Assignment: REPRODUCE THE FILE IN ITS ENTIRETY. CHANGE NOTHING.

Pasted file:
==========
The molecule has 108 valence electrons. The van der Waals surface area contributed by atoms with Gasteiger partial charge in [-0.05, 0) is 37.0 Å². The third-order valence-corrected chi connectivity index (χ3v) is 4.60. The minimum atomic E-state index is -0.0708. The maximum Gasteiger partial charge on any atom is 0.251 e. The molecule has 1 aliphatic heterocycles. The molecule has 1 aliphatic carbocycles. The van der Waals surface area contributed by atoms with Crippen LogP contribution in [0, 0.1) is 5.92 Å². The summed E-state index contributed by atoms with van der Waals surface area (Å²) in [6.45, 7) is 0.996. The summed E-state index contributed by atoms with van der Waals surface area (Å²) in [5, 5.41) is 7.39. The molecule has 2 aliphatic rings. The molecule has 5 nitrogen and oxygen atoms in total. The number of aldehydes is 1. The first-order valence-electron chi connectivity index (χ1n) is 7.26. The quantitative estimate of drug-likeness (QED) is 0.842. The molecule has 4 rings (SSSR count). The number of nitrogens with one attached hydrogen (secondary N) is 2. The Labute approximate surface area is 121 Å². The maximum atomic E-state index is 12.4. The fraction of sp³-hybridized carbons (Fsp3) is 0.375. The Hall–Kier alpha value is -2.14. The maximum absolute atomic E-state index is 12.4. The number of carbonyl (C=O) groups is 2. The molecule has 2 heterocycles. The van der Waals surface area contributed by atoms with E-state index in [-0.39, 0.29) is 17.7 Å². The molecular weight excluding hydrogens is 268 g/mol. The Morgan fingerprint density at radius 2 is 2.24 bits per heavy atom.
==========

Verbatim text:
The molecule has 108 valence electrons. The van der Waals surface area contributed by atoms with Gasteiger partial charge in [-0.05, 0) is 37.0 Å². The third-order valence-corrected chi connectivity index (χ3v) is 4.60. The minimum atomic E-state index is -0.0708. The maximum Gasteiger partial charge on any atom is 0.251 e. The molecule has 1 aliphatic heterocycles. The molecule has 1 aliphatic carbocycles. The van der Waals surface area contributed by atoms with Crippen LogP contribution in [0, 0.1) is 5.92 Å². The summed E-state index contributed by atoms with van der Waals surface area (Å²) in [6.45, 7) is 0.996. The summed E-state index contributed by atoms with van der Waals surface area (Å²) in [5, 5.41) is 7.39. The molecule has 2 aliphatic rings. The molecule has 5 nitrogen and oxygen atoms in total. The number of aldehydes is 1. The first-order valence-electron chi connectivity index (χ1n) is 7.26. The quantitative estimate of drug-likeness (QED) is 0.842. The molecule has 4 rings (SSSR count). The number of nitrogens with one attached hydrogen (secondary N) is 2. The Labute approximate surface area is 121 Å². The maximum atomic E-state index is 12.4. The fraction of sp³-hybridized carbons (Fsp3) is 0.375. The Hall–Kier alpha value is -2.14. The maximum absolute atomic E-state index is 12.4. The number of carbonyl (C=O) groups is 2. The molecule has 2 heterocycles. The van der Waals surface area contributed by atoms with E-state index in [-0.39, 0.29) is 17.7 Å². The molecular weight excluding hydrogens is 268 g/mol. The Morgan fingerprint density at radius 2 is 2.24 bits per heavy atom.